The idea of pursuing a second MBA degree may sound strange, but it happens with a small number of applicants during every admissions season and can make sense under the right, very specific, circumstances.
Some applicants consider a second degree after earning an MBA from a for-profit university or an unaccredited program. They may find they have hit a ceiling with their employment prospects as they vie for positions against candidates from better-known schools.
More often, people who seek a second degree are international candidates who have discovered that their professional dreams cannot be fulfilled with their current degree alone.
In India, for example, it's common for a student to jump into an MBA program straight out of university, which makes for a very theoretical learning experience rather than a practical one in which to contextualize management problems. Once these MBA grads get into the workforce, they discover they must further develop various skills to become strong business leaders.
For professionals working in international firms who aspire to relocate abroad, a degree earned in-country will not open doors the way a highly ranked MBA from a name-brand university will. A second MBA is seen as an efficient way to move out of a stagnant career and enhance their competitiveness, allowing the degree holder to shift into a new function, industry or geography after completing their studies.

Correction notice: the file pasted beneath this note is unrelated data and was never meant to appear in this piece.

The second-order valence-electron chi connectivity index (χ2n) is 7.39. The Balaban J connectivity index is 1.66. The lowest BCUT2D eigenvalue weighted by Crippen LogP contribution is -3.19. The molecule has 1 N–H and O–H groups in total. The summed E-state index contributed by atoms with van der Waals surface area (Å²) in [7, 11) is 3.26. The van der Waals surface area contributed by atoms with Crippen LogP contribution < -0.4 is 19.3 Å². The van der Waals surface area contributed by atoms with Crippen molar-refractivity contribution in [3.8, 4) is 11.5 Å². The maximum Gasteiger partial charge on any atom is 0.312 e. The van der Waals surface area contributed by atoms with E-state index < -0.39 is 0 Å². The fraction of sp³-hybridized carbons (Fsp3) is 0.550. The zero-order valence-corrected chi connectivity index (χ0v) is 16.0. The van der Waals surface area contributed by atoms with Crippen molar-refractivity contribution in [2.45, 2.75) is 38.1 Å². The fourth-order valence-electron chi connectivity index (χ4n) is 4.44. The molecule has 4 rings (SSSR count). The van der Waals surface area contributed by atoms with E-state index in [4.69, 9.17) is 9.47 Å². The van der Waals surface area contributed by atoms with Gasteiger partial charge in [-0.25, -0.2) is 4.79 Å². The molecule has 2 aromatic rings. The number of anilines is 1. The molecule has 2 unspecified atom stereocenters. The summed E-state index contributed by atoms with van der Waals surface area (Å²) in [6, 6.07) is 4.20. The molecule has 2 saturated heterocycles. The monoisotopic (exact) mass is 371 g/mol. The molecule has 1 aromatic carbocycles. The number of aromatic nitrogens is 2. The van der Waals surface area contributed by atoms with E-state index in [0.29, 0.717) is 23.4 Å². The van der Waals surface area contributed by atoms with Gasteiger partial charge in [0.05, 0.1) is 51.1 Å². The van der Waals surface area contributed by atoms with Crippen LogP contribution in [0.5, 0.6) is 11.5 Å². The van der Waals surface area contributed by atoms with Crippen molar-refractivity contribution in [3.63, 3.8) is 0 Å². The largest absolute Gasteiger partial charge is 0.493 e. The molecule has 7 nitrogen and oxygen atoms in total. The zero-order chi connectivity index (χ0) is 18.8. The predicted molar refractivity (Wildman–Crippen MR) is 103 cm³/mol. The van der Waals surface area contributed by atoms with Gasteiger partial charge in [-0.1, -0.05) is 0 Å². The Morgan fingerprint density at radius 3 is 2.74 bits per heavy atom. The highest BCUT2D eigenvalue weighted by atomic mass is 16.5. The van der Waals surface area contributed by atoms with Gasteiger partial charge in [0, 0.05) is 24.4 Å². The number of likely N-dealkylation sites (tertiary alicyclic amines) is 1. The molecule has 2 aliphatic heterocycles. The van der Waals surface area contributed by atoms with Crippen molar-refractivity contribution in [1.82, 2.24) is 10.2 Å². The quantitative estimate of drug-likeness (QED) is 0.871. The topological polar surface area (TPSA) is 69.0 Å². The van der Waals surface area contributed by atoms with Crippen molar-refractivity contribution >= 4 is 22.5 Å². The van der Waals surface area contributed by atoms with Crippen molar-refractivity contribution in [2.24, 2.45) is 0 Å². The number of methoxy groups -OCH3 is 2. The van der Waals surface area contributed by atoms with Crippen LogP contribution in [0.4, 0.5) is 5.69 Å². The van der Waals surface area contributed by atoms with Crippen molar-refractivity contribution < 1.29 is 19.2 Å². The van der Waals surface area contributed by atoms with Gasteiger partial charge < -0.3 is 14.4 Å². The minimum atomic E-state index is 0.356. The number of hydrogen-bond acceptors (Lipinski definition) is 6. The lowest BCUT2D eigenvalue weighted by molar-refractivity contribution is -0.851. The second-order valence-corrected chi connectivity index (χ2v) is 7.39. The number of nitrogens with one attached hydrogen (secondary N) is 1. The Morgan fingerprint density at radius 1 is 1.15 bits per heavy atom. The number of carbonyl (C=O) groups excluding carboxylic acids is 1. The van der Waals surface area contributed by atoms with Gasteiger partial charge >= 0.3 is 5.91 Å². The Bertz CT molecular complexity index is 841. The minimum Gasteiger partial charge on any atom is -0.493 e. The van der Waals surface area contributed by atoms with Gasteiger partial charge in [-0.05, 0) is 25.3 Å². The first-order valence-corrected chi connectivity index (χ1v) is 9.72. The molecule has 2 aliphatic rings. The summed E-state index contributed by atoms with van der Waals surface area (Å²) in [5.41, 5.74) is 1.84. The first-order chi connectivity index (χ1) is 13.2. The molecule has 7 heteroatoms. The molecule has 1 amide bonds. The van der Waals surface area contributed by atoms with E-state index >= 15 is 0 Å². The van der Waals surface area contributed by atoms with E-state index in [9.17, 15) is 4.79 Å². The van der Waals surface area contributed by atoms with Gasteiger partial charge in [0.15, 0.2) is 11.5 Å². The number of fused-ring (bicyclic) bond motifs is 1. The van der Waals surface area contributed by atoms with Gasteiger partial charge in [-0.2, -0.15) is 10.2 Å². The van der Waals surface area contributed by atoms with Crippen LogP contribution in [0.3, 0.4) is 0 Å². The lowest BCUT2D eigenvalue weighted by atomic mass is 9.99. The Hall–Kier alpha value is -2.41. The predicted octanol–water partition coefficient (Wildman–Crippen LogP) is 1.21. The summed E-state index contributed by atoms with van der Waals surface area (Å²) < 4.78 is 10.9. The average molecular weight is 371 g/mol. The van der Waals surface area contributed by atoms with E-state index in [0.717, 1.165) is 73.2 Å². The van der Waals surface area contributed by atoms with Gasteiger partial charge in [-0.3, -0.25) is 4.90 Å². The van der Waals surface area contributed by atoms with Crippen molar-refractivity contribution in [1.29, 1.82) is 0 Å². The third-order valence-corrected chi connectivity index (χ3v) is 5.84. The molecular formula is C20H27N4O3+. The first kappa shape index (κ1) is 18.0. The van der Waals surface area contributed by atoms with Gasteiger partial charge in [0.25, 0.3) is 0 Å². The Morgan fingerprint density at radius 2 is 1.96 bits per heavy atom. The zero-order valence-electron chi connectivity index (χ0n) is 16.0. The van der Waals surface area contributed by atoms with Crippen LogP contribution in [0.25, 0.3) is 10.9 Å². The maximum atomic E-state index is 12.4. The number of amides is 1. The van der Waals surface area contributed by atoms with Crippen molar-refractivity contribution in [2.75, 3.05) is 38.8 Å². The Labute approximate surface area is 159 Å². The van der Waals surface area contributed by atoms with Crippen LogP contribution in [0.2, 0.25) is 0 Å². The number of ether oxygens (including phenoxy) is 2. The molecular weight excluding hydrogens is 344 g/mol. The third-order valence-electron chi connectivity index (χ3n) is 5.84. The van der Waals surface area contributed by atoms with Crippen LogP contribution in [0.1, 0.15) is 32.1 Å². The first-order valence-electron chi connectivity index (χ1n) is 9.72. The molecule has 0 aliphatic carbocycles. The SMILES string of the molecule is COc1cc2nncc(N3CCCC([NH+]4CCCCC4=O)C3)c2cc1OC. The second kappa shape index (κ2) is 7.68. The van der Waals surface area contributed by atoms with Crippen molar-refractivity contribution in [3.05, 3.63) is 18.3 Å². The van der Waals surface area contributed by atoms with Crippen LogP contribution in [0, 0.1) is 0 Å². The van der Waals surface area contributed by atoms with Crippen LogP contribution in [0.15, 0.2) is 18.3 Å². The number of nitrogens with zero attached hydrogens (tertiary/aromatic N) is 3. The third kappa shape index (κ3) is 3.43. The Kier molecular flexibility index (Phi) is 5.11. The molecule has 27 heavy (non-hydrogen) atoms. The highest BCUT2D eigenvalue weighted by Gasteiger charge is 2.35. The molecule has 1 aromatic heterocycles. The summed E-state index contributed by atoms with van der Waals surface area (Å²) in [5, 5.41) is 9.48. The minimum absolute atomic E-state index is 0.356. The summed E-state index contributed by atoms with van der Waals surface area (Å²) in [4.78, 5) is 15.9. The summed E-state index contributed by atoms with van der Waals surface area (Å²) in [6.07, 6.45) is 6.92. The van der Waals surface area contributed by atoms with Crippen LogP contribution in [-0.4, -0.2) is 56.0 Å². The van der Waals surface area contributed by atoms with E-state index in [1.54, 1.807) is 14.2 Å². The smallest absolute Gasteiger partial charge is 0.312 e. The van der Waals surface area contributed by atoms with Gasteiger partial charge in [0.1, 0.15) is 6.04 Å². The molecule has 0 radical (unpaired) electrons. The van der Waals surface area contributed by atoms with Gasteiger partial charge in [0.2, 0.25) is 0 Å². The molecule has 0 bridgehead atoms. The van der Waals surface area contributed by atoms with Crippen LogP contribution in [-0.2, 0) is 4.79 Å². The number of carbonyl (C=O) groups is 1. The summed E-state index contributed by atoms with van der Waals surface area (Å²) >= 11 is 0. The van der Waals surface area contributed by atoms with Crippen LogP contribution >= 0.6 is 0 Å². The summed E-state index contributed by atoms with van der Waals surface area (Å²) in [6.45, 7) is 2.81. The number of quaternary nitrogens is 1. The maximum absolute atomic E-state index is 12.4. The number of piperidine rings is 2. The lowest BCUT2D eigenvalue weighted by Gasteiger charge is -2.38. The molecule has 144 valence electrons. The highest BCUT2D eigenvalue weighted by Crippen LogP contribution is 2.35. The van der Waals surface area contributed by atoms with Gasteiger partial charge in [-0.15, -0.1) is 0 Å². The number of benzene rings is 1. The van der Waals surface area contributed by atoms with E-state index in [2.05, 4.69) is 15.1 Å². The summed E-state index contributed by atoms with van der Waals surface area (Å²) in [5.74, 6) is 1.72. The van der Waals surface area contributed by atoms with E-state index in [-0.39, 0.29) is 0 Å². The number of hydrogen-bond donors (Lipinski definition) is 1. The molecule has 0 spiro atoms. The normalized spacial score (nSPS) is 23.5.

Creating a rich classroom experience through diversity is a huge focus of the top business schools, offering students the opportunity to interact with peers from an array of countries and professional backgrounds. While the educational component of the degree in South Asian business schools, for example, may sometimes rival their international counterparts, the ability to create networking ties across the globe is nowhere near as strong. For career switchers looking to break into competitive industries such as finance or consulting, earning an MBA from a globally recognized brand becomes paramount.
As with any blip or oddity in candidates' background, they need to think through their story as they prepare application essays.
What did you not get from a prior MBA that you can get this time around? How is the target program different, or a better fit? Or maybe it's a matter of timing, and the first one was a mistake you need to acknowledge. What skills are you looking to gain, and why couldn't you acquire them with your first degree? An applicant needs to show why it would make sense to repeat the same degree from a different school. It can be a hard narrative to flesh out and tell in a compelling way, but it's not impossible.